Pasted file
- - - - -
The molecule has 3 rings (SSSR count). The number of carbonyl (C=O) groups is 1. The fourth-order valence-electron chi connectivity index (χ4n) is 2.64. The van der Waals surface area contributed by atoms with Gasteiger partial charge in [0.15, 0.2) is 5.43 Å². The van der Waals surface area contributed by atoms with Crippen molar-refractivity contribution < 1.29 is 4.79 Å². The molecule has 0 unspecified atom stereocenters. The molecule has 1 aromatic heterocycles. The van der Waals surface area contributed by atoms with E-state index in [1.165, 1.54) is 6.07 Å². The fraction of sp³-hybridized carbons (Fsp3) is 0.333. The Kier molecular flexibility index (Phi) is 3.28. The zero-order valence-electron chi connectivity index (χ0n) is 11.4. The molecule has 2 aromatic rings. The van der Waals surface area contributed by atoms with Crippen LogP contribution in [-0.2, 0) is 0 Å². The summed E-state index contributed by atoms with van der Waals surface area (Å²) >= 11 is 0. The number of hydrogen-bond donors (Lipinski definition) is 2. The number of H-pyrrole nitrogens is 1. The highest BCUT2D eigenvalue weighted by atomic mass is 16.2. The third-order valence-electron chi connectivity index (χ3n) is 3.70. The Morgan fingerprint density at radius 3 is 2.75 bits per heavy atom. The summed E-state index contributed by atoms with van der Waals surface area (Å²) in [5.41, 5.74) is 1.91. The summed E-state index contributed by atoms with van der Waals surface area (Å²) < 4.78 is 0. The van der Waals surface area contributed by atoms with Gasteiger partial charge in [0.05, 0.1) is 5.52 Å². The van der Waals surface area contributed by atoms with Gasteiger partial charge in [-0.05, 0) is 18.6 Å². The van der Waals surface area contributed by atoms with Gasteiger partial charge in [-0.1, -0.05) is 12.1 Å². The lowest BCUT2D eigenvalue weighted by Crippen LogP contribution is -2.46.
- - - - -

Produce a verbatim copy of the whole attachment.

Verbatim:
The molecule has 3 rings (SSSR count). The number of carbonyl (C=O) groups is 1. The fourth-order valence-electron chi connectivity index (χ4n) is 2.64. The van der Waals surface area contributed by atoms with Gasteiger partial charge in [0.15, 0.2) is 5.43 Å². The van der Waals surface area contributed by atoms with Crippen molar-refractivity contribution < 1.29 is 4.79 Å². The molecule has 0 unspecified atom stereocenters. The molecule has 1 aromatic heterocycles. The van der Waals surface area contributed by atoms with E-state index in [1.165, 1.54) is 6.07 Å². The fraction of sp³-hybridized carbons (Fsp3) is 0.333. The Kier molecular flexibility index (Phi) is 3.28. The zero-order valence-electron chi connectivity index (χ0n) is 11.4. The molecule has 2 aromatic rings. The van der Waals surface area contributed by atoms with Crippen LogP contribution in [-0.2, 0) is 0 Å². The summed E-state index contributed by atoms with van der Waals surface area (Å²) >= 11 is 0. The number of hydrogen-bond donors (Lipinski definition) is 2. The number of H-pyrrole nitrogens is 1. The highest BCUT2D eigenvalue weighted by atomic mass is 16.2. The third-order valence-electron chi connectivity index (χ3n) is 3.70. The Morgan fingerprint density at radius 3 is 2.75 bits per heavy atom. The summed E-state index contributed by atoms with van der Waals surface area (Å²) in [5.41, 5.74) is 1.91. The summed E-state index contributed by atoms with van der Waals surface area (Å²) < 4.78 is 0. The van der Waals surface area contributed by atoms with Gasteiger partial charge in [0.05, 0.1) is 5.52 Å². The van der Waals surface area contributed by atoms with Gasteiger partial charge in [-0.05, 0) is 18.6 Å². The van der Waals surface area contributed by atoms with Gasteiger partial charge in [-0.1, -0.05) is 12.1 Å². The lowest BCUT2D eigenvalue weighted by Crippen LogP contribution is -2.46.